Mandarin is on State Road 13 on the south side of Jacksonville, Florida. It had an identity as a separate town, but is now part of Jacksonville.
Like many small villages near major Florida cities, Mandarin has been surrounded by residential and commercial developments.
You still get a sense of its history and tranquility once you get off busy State Road 13 and take a leisurely drive along the road that parallels the St Johns River.
Mandarin prospered in the late 1800's as a bustling farm village that shipped citrus and vegetables to northern cities via steamboats that plied the river.
Mandarin was named in 1830 after the Mandarin Orange by an early settler in the area named Calvin Reed. Citrus used to grow well in this area until the Great Freezes at the end of the 1800s.
Mandarin is probably most famous as the Florida home of Harriet Beecher Stowe, the author of "Uncle Tom's Cabin".
Abraham Lincoln once referred to her as "the little lady that started a great war."
After that great war, the American Civil War, Mrs. Stowe also wrote about Florida, a place she called a "Tropical Paradise."
She wrote a book in 1872 titled "Palmetto Leaves" that is considered to be one of the first "promotional" books about the state.
The book is still in print and is an interesting read for those who love Florida. Read more about Harriet Beecher Stowe.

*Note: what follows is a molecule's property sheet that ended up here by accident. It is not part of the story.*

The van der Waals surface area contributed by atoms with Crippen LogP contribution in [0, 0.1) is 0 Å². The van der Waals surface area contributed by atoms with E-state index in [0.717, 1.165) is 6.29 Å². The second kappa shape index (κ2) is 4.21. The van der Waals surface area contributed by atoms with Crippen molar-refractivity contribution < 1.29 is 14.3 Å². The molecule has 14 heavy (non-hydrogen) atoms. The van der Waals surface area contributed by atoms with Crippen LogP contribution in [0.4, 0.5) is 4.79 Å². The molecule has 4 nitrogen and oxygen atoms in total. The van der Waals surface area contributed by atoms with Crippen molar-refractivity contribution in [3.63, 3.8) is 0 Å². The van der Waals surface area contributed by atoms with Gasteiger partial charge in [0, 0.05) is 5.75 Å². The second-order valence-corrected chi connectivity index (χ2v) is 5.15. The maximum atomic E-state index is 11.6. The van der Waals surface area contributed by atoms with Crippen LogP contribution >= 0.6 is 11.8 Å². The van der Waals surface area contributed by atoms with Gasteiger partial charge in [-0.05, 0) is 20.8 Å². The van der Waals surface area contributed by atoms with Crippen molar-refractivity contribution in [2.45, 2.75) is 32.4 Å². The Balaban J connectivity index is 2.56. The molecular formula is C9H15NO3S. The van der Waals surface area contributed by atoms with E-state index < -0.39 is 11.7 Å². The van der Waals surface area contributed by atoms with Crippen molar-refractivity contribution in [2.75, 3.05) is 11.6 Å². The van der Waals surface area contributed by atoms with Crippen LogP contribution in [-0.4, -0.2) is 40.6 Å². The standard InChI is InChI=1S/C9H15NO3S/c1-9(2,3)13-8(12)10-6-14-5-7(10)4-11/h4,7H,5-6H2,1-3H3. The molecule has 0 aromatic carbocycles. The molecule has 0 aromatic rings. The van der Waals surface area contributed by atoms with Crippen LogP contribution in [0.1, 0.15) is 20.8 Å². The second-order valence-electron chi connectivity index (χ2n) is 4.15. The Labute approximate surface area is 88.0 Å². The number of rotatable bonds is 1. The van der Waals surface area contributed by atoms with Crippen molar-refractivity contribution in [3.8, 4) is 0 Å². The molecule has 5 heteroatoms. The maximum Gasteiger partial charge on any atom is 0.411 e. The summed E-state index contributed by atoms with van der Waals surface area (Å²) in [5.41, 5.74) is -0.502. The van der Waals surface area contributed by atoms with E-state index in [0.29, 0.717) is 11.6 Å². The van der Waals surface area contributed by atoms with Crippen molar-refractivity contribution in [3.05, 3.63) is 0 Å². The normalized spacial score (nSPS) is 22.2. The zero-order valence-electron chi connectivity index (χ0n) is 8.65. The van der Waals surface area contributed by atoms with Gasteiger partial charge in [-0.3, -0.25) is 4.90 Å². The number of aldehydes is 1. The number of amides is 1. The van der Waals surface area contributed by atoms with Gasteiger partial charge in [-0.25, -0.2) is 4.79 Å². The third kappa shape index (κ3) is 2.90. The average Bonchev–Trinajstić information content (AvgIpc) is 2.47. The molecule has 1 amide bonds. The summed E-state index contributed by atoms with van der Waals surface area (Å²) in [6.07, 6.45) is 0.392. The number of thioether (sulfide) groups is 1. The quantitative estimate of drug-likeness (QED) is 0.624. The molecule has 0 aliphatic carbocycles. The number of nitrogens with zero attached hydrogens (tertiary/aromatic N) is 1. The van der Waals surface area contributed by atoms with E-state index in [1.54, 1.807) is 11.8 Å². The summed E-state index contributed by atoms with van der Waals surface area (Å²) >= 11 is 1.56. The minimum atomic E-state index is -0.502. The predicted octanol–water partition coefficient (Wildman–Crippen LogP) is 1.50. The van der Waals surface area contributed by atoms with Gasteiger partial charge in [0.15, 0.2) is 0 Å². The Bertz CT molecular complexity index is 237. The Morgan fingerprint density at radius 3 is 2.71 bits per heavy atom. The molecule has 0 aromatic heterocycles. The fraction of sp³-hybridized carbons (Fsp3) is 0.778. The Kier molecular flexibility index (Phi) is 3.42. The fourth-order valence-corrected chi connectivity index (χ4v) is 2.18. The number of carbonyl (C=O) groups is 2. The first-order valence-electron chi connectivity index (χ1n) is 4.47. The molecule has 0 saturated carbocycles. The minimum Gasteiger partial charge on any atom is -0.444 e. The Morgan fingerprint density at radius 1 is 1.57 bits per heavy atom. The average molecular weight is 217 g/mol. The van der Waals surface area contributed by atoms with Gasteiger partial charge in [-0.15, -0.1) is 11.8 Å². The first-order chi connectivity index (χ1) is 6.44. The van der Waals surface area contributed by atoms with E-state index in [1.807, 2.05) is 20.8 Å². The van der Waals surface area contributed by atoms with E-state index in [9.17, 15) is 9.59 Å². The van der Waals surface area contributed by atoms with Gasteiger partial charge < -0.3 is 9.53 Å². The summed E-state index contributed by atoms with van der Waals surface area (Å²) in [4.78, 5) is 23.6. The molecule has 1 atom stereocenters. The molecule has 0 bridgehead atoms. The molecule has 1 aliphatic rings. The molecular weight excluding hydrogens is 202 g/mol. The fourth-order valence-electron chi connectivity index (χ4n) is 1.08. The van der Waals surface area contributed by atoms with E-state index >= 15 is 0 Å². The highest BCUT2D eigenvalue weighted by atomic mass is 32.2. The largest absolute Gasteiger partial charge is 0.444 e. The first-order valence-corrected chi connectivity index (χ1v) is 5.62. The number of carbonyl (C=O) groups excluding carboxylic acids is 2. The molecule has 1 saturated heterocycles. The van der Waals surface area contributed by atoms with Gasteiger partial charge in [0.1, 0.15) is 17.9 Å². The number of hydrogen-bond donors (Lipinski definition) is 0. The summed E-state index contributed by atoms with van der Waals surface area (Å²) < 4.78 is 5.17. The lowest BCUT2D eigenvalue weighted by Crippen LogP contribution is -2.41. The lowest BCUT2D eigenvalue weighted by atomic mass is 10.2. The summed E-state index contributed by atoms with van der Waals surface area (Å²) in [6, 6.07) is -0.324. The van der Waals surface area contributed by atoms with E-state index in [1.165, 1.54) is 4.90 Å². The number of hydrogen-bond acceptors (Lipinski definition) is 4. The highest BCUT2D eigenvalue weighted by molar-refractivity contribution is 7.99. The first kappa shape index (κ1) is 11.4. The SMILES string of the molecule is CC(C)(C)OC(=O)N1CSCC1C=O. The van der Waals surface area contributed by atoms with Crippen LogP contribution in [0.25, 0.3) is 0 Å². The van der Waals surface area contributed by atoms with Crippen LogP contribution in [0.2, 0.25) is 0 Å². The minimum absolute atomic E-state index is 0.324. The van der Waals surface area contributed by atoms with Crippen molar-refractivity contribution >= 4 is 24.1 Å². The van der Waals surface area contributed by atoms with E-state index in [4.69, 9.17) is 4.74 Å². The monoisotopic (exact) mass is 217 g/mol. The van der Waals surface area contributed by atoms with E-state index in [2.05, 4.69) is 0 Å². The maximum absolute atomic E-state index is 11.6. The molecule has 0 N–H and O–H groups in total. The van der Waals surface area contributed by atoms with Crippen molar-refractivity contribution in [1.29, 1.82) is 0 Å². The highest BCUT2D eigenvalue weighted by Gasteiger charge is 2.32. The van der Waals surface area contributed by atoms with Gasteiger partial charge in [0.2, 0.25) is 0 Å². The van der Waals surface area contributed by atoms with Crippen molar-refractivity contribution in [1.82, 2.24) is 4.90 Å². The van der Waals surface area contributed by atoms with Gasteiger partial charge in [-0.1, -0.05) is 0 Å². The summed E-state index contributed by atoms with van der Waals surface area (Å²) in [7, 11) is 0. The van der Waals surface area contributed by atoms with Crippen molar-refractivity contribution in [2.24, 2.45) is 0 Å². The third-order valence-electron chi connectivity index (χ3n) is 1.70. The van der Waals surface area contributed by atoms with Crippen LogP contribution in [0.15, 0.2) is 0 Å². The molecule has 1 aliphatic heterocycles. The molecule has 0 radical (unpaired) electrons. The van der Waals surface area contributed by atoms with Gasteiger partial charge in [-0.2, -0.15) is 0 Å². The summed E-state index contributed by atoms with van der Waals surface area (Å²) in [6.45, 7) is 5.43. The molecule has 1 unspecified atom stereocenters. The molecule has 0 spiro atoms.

One reminder of the old days is the Church of Our Saviour, an example of Florida Carpenter Gothic architecture that stands on the banks of the St. Johns River.
Mrs. Stowe and her husband attended church at this location for many years.
Although the original church was totally destroyed by Hurricane Dora in 1964, a new chapel of similar design was built on the same site with pieces salvaged from the old church.
This building still serves today as the meeting place of the Episcopal Church of Our Saviour.
The village is an example of Old Florida with huge ancient oak trees providing canopies over the narrow streets.
The Spanish Moss drifting in the breeze is on every tree, and several quiet parks provide a place to rest.
You can learn about the history and culture of Mandarin at the Mandarin Museum and Historical Society
Mandarin today is surrounded by nice residential subdivisions, but it's still possible to recapture the serenity and peacefulness of the formerly isolated village by relaxing in one of the parks.
It is located in a rustic structure on Julington Creek on Hood Landing Road. Take Julington Creek Road east from State Road 13 for about two miles and you will come to Hood Landing Road.
Go south on it for a short distance to Julington Creek and Clark's. People visit Clark's both by boat and car. The food at Clark's is above average, but the atmosphere is unlike anything else you will find in Florida.
The interior is loaded with what many consider to be the world's largest private taxidermy collection, artistically displayed.